One of the bases of Landsknecht Pike, note the beards that have been sculpted on with green stuff.

Armoured Landsknecht Pike.

70 Landsknecht Pikemen suitable for c.1530 to c.1550.

1540s Landsknecht Pike.

The Landsknecht from the side giving a better view of the more colourful outfits worn under their armour.

The block from the rear.

Sunday, 9 December 2018

Silent Night...

Apologies for the Christmas title but I could not resist for this post, especially having just returned from a weekends gaming at the Mulligan household where some members of the family have really been taken by the festive spirit! On Friday I visited Stuart from http://stuartsworkbench.blogspot.com/ and we continued with our ever evolving games of Renaissance Rampant using modified Lion Rampant rules mixed in with The Pikeman's Lament. We returned to the familiar battleground of the English Campaign in France in 1513, having come up with some new scenarios we wanted to try. As always the photos are acutally from the games and rather than give a blow by blow account of them I will give a summary which, when read with the accompanying photos and captions, should give an idea of how the games went.

Some of the photos are really dark. This is partly due to wargaming in South Wales in December and partly because the biggest scenario we played out was a dawn attack (a Camisado perhaps!) by the English on the French earthworks. I really like the night style photos and they look fine on my PC but I apologise in advance if they don't really work on the device you are viewing them on. Perhaps "night time raids" may be a good excuse for future games played in the evening when the light isn't great! Stuart took command of the English for all of the scenarios with myself in the General's Saddle for the French.

As the English army marches towards Thérouanne they encounter this small village, hastily fortified by the French.

Beyond the river we'll encamp ourselves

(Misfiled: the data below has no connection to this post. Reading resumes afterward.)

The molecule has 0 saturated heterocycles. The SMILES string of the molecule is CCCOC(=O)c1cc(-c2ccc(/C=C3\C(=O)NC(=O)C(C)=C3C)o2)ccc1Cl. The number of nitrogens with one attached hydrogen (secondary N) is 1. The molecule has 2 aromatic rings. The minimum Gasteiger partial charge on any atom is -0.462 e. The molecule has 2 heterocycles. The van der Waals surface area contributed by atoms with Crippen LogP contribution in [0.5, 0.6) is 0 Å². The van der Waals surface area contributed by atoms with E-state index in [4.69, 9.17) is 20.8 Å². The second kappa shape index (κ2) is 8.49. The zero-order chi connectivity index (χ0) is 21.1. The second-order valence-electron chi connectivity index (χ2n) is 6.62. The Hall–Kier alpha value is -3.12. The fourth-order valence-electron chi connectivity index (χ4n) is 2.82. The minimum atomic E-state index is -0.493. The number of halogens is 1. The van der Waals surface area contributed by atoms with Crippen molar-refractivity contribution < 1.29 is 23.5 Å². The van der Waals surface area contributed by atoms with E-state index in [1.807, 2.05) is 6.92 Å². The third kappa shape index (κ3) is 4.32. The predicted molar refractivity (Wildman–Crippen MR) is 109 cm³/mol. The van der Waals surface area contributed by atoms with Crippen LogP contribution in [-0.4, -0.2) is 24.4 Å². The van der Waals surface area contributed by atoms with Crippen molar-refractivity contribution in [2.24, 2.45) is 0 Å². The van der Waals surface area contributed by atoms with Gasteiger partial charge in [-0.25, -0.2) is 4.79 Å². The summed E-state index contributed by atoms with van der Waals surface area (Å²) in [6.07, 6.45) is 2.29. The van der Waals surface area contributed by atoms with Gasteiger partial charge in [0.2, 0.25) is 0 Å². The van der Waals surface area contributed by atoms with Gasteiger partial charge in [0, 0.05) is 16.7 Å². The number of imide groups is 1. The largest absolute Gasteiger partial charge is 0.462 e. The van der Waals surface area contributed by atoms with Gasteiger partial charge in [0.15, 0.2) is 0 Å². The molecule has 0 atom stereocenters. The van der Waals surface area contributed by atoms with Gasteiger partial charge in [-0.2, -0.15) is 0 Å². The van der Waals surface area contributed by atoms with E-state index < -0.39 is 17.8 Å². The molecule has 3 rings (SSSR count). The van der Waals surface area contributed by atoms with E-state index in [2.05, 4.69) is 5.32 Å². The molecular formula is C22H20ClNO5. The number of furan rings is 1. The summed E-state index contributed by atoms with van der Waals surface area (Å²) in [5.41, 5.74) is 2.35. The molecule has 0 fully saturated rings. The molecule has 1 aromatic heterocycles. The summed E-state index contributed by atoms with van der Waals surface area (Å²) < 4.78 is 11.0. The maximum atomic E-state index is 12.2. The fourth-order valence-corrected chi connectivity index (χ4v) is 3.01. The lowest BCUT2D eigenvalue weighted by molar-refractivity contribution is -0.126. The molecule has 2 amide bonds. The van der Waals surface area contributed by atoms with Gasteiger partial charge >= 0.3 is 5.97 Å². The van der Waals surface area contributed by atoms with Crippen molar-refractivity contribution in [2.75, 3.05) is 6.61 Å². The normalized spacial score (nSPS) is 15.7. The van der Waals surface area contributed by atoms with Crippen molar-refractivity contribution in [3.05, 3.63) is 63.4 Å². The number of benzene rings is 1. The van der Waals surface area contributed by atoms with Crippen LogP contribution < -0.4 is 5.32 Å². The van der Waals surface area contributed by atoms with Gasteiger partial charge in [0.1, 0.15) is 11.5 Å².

For our first game we played out a fictional scenario where a contingent of the English army had been sent to remove a French force that was attempting to slow the English advance into French territory. The French had hastily fortified a small village in an effort to stall the English progress or at least prove to be a thorn in the side of the English if they ignored them and marched on. The game started with half of the French force deployed in the fortified village and half off the table, entering from behind the village on a "move" activation. The entire English force started off table as well, similarly entering the game to the front of the village, on the other side of the stream, with a "move" activation.

The barricades counted as rough terrain and gave a +1 to the "armour" of units within 3" when shot at. We also had a rule that the barricades themselves could be targetted, counting as large targets, with an "armour" of 3 that could be destroyed in 3 hits, although targetting the barricades never happended in the game. The English and French both had to try and occupy the two terrain tiles in which the village was set up in order to achieve victory. The forces were as follows:

The English

2 Units of Foot knights (One is Sir Richard Carew - Retinue Leader)
1 Unit of Garrison Bow
1 Unit of Garrison Bill
1 Unit of Shire Bow
1 Unit of Shire Bill
1 Culverin
1 Organ Gun

The French Defenders

Starting in the village:
1 Unit of French Men-at-Arms (Retinue Leader)
1 Unit Landsknecht Arquebusiers
1 Unit of Aventuriers
1 Culverin

Entering during the game:
1 Unit of Aventuriers
2 Units of Dismounted French "Archers" with halberds
1 Unit of Landsknecht Halberdiers

The English Archers lead the assault.

The French Aventuriers leave the defences of the village to harrass the English as they advance.

The English advance in numbers.

This was a close fought game. The English advanced only be fired upon by the Culverin in the centre of the village and by the Aventuriers who advanced on either side of the French stockade. The French were further cheered by the arrival of a band of Stradiots in the pay of the French King who were patrolling the area and joined the village's forces for the fight. The English Archers suffered badly from these ranged attacks and it looked for a moment that the Tudor forces may never even successfully cross the stream let alone take the village.